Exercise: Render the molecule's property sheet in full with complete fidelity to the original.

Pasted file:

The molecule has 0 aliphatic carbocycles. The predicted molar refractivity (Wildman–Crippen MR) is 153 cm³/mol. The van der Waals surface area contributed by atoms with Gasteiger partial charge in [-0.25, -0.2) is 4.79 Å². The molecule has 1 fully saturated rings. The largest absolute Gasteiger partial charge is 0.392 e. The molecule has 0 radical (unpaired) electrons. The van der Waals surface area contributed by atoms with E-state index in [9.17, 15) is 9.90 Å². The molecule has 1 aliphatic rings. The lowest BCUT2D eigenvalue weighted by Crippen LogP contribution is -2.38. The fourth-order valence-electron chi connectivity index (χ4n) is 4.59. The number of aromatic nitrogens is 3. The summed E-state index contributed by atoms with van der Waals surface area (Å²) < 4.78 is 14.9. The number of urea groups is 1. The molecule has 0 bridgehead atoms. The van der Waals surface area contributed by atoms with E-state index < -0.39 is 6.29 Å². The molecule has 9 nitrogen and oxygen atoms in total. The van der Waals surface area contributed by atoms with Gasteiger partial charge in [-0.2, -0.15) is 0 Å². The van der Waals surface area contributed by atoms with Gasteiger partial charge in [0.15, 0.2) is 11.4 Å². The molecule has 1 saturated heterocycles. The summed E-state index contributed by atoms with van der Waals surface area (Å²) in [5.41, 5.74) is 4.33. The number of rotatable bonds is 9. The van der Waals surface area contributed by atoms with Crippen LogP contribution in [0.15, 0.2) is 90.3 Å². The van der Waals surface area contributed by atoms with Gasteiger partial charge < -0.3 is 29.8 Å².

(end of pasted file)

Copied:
The molecule has 0 aliphatic carbocycles. The predicted molar refractivity (Wildman–Crippen MR) is 153 cm³/mol. The van der Waals surface area contributed by atoms with Gasteiger partial charge in [-0.25, -0.2) is 4.79 Å². The molecule has 1 fully saturated rings. The largest absolute Gasteiger partial charge is 0.392 e. The molecule has 0 radical (unpaired) electrons. The van der Waals surface area contributed by atoms with E-state index in [9.17, 15) is 9.90 Å². The molecule has 1 aliphatic rings. The lowest BCUT2D eigenvalue weighted by Crippen LogP contribution is -2.38. The fourth-order valence-electron chi connectivity index (χ4n) is 4.59. The number of aromatic nitrogens is 3. The summed E-state index contributed by atoms with van der Waals surface area (Å²) < 4.78 is 14.9. The number of urea groups is 1. The molecule has 0 bridgehead atoms. The van der Waals surface area contributed by atoms with E-state index < -0.39 is 6.29 Å². The molecule has 9 nitrogen and oxygen atoms in total. The van der Waals surface area contributed by atoms with Gasteiger partial charge in [-0.2, -0.15) is 0 Å². The van der Waals surface area contributed by atoms with Gasteiger partial charge in [0.15, 0.2) is 11.4 Å². The molecule has 1 saturated heterocycles. The summed E-state index contributed by atoms with van der Waals surface area (Å²) in [5.41, 5.74) is 4.33. The number of rotatable bonds is 9. The van der Waals surface area contributed by atoms with Crippen LogP contribution in [0.15, 0.2) is 90.3 Å². The van der Waals surface area contributed by atoms with Gasteiger partial charge < -0.3 is 29.8 Å².